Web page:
Glass of wine a day could help battle diabetes
Scientists from the Ben-Gurion University of the Negev in Israel have hailed the benefits of drinking a glass of red wine every day, which they say could help people with type 2 diabetes manage their cholesterol and cardiac health.
As part of the study the health of 224 patients with type two diabetes, the form linked to obesity, aged 45 to 75 and who generally abstained from alcohol.
Gradually introducing moderation wine consumption as part of a healthy diet platform, the study found that those who regularly had a drink with their evening meal had healthier hearts and lower cholesterol levels than those who drank mineral water or white wine instead.
Neither red nor white wine resulted in a change in blood pressure or liver function, however sleep quality was significantly improved in both wine groups compared with the water control group.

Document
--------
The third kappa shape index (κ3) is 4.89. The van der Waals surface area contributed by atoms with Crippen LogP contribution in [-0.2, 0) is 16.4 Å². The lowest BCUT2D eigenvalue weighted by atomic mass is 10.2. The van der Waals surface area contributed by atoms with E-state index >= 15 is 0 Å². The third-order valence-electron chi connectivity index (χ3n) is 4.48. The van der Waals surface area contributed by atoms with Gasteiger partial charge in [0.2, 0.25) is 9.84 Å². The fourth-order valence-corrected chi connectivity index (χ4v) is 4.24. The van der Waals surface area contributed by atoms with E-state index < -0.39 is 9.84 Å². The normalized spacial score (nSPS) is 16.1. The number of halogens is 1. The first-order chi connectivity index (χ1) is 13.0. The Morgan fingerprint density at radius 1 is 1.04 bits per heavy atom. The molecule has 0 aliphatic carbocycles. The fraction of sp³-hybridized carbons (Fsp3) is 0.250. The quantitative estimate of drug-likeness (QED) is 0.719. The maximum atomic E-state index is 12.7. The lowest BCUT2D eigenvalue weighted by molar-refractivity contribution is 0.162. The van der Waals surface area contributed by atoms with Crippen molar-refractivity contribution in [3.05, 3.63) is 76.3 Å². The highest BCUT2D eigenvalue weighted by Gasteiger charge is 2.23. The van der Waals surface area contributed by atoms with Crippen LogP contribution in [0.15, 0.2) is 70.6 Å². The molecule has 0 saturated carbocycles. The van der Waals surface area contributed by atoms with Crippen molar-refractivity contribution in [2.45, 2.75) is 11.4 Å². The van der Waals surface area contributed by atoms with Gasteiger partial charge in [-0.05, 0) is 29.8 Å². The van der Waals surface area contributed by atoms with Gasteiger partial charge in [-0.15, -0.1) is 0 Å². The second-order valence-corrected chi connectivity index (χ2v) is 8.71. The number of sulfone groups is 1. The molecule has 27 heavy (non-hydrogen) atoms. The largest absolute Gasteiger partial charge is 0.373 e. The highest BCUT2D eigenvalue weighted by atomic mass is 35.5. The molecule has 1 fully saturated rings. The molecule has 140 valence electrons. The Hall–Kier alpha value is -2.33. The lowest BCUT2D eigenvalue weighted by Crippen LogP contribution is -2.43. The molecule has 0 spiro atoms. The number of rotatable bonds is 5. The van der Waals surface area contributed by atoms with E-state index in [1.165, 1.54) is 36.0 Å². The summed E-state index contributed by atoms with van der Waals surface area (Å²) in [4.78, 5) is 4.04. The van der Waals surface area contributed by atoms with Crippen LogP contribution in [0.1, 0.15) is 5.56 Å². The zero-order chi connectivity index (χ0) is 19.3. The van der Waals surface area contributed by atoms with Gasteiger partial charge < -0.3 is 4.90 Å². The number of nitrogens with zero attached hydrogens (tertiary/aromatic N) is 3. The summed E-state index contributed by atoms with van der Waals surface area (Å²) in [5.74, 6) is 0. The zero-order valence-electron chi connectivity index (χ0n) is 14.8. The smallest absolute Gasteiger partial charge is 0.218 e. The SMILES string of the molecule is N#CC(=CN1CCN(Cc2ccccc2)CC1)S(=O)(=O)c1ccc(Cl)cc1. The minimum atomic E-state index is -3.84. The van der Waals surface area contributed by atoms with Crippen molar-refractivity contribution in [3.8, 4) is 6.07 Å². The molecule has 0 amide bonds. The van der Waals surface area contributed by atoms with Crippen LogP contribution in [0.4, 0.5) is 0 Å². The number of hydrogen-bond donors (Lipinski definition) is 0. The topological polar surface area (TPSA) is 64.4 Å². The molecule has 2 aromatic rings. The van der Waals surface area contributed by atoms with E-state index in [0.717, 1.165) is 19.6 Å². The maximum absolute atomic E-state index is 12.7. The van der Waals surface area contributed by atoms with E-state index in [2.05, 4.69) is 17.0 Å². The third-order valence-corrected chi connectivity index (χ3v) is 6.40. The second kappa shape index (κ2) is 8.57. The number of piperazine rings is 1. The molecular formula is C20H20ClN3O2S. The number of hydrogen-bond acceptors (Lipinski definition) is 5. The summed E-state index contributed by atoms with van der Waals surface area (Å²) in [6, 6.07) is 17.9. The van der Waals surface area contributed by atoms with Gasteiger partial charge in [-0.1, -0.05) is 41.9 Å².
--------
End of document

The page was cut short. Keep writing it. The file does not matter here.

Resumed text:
The study was carried out in collaboration with Prof. Meir Stampfer from Harvard University in the US, and colleagues from the University of Leipzig in Germany and the Karolinska Institute in Sweden.
Prof Iris Shai, of the Ben-Gurion University of the Negev in Israel, said: “Red wine was found to be superior in improving overall metabolic profiles. Initiating moderate wine intake, especially red wine, among well-controlled diabetics, as part of a healthy diet, is apparently safe, and modestly decreases cardio-metabolic risk.
“The differential genetic effects that were found may assist in identifying diabetic patients in whom moderate wine consumption may induce greater clinical benefit.”
Researchers attributed the positive impact to the antioxidants found in red grapes called phenols, the most well-known being resveratrol.
Despite a vast catalogue of observational studies praising the benefits of moderate alcohol consumption, in particular the antioxidant resveratrol, recommendations for its clinical application remain controversial due to a lack of long-term studies.
The study, entitled Effects of Initiating Moderate Alcohol Intake on Cardiometabolic Risk in Adults With Type 2 Diabetes, was published in the Annals of Internal Medicine, and was funded by a grant from the European Foundation for the Study of Diabetes (EFSD) of the European Association for the Study of Diabetes (EASD).